Sack lunches for preschoolers may not provide adequate nutrients that is necessary for their growth and development, a study has revealed.
During the study, the research team from University of Texas at Austin and Third Coast Research and Development Inc. of Galveston, Texas examined 74 three to five-year-olds attending full-time child-care centres that required parents to provide lunches.
They found that more than 50 percent of lunches provided less than minimum amounts of calories, carbohydrates, vitamin A, calcium, iron and zinc, and 96 percent of lunches provided less than minimum recommended amounts of dietary fibre.
The lunches did contain 114 percent of the recommended amount of sodium.
When parents were asked if lunch provides an important opportunity for their children to receive nutrients, all 97 agreed.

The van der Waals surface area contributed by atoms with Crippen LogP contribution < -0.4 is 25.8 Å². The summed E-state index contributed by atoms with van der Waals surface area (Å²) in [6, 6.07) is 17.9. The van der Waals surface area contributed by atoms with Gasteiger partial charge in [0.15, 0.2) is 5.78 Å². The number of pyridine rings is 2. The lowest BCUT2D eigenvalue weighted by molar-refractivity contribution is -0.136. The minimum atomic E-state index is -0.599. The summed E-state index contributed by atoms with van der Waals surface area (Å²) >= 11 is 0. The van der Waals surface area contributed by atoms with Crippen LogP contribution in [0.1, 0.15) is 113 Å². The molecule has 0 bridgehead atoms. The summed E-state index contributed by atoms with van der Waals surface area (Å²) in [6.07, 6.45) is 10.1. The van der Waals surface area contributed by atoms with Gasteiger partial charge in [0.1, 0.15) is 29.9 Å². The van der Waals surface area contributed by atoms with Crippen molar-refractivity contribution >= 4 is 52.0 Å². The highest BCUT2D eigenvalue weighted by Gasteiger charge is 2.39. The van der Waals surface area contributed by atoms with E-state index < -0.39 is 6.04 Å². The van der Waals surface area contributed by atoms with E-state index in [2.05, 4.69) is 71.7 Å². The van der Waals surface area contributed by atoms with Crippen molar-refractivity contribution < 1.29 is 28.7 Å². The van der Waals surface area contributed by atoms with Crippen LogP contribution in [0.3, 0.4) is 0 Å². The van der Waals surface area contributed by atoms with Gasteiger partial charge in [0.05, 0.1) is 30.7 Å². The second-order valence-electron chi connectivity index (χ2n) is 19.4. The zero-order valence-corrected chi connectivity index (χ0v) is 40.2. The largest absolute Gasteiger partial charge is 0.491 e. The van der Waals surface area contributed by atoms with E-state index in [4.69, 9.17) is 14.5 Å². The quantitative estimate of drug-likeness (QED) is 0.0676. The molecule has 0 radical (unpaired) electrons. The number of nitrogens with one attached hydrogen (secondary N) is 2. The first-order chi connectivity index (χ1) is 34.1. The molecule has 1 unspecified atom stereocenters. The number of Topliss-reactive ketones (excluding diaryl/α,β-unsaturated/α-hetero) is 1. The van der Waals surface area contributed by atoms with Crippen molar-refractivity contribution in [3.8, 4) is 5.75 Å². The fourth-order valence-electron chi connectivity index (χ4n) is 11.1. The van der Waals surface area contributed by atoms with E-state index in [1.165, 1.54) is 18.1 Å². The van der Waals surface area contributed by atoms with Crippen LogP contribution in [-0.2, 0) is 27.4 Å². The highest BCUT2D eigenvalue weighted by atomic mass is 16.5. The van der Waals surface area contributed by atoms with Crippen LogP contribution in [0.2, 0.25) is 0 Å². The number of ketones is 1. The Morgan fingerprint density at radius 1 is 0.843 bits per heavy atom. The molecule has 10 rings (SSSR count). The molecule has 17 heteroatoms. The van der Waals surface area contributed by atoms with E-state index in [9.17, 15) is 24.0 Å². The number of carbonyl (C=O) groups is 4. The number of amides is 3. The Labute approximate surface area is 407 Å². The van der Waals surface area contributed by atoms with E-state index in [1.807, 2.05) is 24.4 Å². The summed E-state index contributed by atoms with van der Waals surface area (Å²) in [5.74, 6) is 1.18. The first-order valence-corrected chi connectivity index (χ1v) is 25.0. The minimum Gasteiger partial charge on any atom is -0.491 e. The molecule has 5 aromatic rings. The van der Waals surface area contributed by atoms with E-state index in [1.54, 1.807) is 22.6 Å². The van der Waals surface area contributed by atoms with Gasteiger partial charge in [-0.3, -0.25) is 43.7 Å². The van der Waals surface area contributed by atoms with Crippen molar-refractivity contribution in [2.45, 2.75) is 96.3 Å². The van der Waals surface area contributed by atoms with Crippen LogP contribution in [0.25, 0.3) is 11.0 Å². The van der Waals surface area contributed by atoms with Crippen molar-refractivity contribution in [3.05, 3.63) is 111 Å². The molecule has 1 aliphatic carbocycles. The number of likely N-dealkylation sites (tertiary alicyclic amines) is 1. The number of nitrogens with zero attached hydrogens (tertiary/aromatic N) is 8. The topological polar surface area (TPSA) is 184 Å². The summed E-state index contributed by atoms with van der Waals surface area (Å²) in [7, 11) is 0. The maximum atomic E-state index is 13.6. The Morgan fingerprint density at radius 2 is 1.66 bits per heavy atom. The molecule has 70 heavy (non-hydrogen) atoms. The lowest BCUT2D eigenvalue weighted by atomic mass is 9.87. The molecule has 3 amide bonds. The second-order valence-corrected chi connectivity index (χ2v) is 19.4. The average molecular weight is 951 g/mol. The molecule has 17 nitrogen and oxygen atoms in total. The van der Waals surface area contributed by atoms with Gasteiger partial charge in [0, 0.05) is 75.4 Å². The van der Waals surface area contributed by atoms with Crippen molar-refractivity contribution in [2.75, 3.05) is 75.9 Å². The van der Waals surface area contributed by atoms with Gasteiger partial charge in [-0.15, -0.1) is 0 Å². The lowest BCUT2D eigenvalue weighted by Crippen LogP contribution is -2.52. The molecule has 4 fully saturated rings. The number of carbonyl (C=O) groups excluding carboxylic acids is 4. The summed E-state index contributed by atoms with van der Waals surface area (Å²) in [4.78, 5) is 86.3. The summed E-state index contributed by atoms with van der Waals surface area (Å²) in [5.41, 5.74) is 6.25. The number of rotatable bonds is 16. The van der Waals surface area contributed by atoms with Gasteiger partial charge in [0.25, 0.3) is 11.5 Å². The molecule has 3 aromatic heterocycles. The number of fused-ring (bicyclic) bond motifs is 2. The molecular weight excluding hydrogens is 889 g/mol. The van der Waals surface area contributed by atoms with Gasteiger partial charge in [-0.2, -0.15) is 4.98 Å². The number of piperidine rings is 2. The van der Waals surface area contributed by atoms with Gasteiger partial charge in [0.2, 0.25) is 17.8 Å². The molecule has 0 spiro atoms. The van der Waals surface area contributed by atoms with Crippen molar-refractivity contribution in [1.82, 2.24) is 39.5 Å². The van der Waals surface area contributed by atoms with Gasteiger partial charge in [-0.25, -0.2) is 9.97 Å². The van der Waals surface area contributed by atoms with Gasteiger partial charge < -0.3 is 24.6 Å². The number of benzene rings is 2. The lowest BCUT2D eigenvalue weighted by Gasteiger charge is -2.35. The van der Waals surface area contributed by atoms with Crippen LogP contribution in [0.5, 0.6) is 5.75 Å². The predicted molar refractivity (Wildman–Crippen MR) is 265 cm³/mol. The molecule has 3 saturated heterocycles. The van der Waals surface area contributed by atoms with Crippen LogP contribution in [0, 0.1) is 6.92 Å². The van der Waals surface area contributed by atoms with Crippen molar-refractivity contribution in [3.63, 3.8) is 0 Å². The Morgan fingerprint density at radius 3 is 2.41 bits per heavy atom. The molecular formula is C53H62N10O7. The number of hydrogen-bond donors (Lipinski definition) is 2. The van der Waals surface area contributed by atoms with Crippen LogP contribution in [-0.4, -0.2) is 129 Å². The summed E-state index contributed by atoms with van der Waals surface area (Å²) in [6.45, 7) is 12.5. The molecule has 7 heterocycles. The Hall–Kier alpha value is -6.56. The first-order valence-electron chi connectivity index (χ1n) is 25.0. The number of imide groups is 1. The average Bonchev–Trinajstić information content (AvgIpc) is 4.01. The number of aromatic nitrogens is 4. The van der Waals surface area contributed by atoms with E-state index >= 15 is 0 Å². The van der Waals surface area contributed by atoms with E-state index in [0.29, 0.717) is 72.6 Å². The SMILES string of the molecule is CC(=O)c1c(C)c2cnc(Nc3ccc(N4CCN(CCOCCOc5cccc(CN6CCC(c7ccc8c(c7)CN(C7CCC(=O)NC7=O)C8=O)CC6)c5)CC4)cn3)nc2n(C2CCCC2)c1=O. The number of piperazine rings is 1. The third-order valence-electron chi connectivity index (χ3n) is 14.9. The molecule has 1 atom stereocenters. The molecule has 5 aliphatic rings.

However, 63 percent responded that they tend to pack only foods they know their child will eat.
The researchers concluded that, even though parents understand the importance of lunch, they may not know how to consistently pack a nutritious sack lunch for their children.
"When parents do not consistently pack a nutritious sack lunch they miss an opportunity to teach and reinforce good dietary habits to their children," said the researchers.
"As child-care centres shift the responsibility for providing meals and snacks to parents, they must address the practices that affect the long-term health and well-being of the children they serve," they added.
The study appears in Journal of the American Dietetic Association.